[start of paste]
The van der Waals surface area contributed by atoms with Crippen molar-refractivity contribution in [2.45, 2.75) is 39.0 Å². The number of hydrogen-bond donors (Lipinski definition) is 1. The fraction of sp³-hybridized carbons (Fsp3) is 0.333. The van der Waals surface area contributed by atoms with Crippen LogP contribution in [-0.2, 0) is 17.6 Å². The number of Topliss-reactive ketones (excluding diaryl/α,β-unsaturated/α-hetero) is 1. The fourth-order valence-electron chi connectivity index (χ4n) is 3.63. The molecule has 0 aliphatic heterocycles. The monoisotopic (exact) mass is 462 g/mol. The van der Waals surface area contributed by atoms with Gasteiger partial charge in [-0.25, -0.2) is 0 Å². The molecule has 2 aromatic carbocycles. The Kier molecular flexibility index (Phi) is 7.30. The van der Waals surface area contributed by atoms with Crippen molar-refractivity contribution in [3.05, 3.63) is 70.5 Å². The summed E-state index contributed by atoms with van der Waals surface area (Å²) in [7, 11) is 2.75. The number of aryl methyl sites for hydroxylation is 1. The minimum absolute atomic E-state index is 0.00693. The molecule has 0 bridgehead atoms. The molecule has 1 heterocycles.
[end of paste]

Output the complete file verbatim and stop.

The van der Waals surface area contributed by atoms with Crippen molar-refractivity contribution in [2.45, 2.75) is 39.0 Å². The number of hydrogen-bond donors (Lipinski definition) is 1. The fraction of sp³-hybridized carbons (Fsp3) is 0.333. The van der Waals surface area contributed by atoms with Crippen LogP contribution in [-0.2, 0) is 17.6 Å². The number of Topliss-reactive ketones (excluding diaryl/α,β-unsaturated/α-hetero) is 1. The fourth-order valence-electron chi connectivity index (χ4n) is 3.63. The molecule has 0 aliphatic heterocycles. The monoisotopic (exact) mass is 462 g/mol. The van der Waals surface area contributed by atoms with Gasteiger partial charge in [-0.25, -0.2) is 0 Å². The molecule has 2 aromatic carbocycles. The Kier molecular flexibility index (Phi) is 7.30. The van der Waals surface area contributed by atoms with Crippen molar-refractivity contribution in [3.05, 3.63) is 70.5 Å². The summed E-state index contributed by atoms with van der Waals surface area (Å²) in [7, 11) is 2.75. The number of aryl methyl sites for hydroxylation is 1. The minimum absolute atomic E-state index is 0.00693. The molecule has 0 bridgehead atoms. The molecule has 1 heterocycles.